Examples

  • Arlington Complete Streets Program — Includes links to several related city documents as well as visual examples of complete streets and a program schedule. Section 3.0 of the city's 2018 Complete Streets Policy offers detailed design guidance.
  • Clark County Complete Streets Guidelines (2020) — Covers intent, users, implementation plan, design guidelines, accountability plan/performance measures, and project partners.
  • Kenmore Municipal Code Sec. 12.45.030 — Mandates the city maintain complete streets design criteria based on best practices and guidelines from the Association of State Highway Transportation Offices (AASHTO), National Association of City Transportation Officials (NACTO), Institute of Transportation Engineers (ITE), Federal Highway Administration (FHWA), and WSDOT.
  • Longview Ord. 3413 (2019) — Establishes Longview Municipal Code Ch. 12.70 and mandates that the city maintain complete streets design criteria based on best practices and guidelines from national organizations (i.e. AASHTO, ITE, NACTO, FHWA) and WSDOT, as well as the city’s complete streets advisory committee; comprehensive plan and zoning map; and the Longview School District school walk route maps.
  • Renton Ordinance No. 5517 (2009) — Establishes policy and updates street design standards, which can be found at Renton Municipal Code Sec. 4-6-060 The city’s street design standards and development requirements for street improvements include appropriately scaled sidewalks related to the urban context, a range of landscape buffers, and more, to be developed with complete streets principles.

Identifying Exceptions

All modes may not be appropriate for all streets and roads depending on local needs and context. What’s appropriate for an urban context may not work in a more rural setting. Right-of-way constraints and surrounding land uses will also vary from project to project as will accommodations for freight and emergency vehicle operations. Local policies often include language to clarify these exceptions, with a particular emphasis on need, costs, and safety.

Examples

  • Pierce County Ordinance No. 2014-44s — Includes general conditions that may preclude complete streets. If pedestrian and bike facilities are omitted, the county should consider if those users can be accommodated by nearby facilities.
  • Seattle Ordinance No. 122386 (2007) — Exempts from complete street principles repairs made pursuant to the Pavement Opening and Restoration Rule, ordinary maintenance activities (e.g., mowing), where it is contrary to public safety, or where factors indicate an absence of need. Also see the city’s Complete Streets webpage.
  • Sunnyside Municipal Code Sec. 12.07.060 — Identifies some specific exceptions, including cost exceeding 20% of the total project and isolated projects that would not contribute to the overall transportation network. See also Ord. No. 2015-13 (2015).
  • White Salmon Municipal Code Sec. 12.26.030(A) — Includes fairly standard exceptions: absence of need, adverse impacts to public health and safety, significant impacts on critical areas or neighboring land uses, or site-specific exceptions approved by the public works director.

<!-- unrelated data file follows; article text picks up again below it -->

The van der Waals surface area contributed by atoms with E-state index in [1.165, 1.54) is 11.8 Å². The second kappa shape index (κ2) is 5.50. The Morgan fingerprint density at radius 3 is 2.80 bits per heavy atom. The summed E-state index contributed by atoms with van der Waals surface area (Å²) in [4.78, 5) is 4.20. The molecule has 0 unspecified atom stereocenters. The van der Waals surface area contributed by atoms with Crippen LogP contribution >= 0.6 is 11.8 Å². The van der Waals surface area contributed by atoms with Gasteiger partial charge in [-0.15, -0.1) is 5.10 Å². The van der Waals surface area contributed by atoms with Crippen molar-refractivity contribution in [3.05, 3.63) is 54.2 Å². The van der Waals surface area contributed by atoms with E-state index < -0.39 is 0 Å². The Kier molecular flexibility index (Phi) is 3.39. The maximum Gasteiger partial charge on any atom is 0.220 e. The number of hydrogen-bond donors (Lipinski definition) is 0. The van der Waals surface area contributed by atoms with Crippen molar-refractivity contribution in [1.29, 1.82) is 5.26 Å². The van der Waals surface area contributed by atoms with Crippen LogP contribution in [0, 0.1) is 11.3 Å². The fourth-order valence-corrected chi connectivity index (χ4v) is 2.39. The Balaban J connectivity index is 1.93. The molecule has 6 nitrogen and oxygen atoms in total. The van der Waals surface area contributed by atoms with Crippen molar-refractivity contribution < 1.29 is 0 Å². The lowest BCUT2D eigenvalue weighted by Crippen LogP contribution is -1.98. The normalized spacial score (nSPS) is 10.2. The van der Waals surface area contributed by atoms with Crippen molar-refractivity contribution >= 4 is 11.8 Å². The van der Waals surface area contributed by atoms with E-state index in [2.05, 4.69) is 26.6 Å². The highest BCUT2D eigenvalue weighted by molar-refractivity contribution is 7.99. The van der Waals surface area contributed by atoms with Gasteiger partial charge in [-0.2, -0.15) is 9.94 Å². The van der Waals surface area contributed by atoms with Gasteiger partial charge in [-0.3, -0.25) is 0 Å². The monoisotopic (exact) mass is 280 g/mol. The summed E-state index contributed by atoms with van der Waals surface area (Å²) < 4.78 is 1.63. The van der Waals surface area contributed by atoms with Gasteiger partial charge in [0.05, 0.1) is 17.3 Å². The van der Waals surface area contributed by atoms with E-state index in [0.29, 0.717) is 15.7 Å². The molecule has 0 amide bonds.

Developing Performance Measures

For jurisdictions that are working to implement their complete streets programs, performance measurement can help assess how much progress is being made. While transportation metrics have traditionally focused on vehicles, more agencies have begun adopting quantitative standards for transit, pedestrians, and bicyclists.

Examples

Outlining Implementation

Local jurisdictions should identify when and how to implement their complete streets policies. Some codes are silent on the issue, but others identify key steps to implementation, including revising related plans and regulations, developing new design policies and guides to reflect best practices, identifying funding sources for upcoming projects, and offering trainings to staff and the public.

Examples

  • Airway Heights Municipal Code Sec. 14.10.030 — Incorporates principles into the comprehensive plan, public works standards, parks and recreation master plan, traffic circulation plan, and others.
  • Bremerton Ord. No. 5354 (2018) — Notes that it is the goal of the city to foster partnerships with multiple state and local agencies and organizations when implementing the program. Implementation will also take into account the city’s existing planning documents, including the comprehensive plan, non-motorized transportation plan, and subarea plans.
  • Connell Municipal Code Sec. 12.02.070 — States that the city "will incorporate complete streets principles into the city’s comprehensive plan, public works standards, other plans, manuals, rules, regulations and programs as feasible and appropriate.”
  • East Wenatchee Municipal Code Sec. 12.24.070 — Action to implement the city’s complete streets policy include design standards, sidewalk capital improvement and monitoring program, city bicycle master plan, and transit routes. Also see Ord. No. 2018-16 enacting the chapter.
  • Langley Municipal Code Sec. 15.01.465 — Notes that complete streets may be achieved through single projects or incrementally through a series of smaller improvements or maintenance activities over time.
  • Mountlake Terrace Municipal Code Sec. 19.95.030(E)(2) — Identifies implementation responsibilities for engineering services, community and economic development, and public works departments.

Recommended Resources


Last Modified: November 14, 2022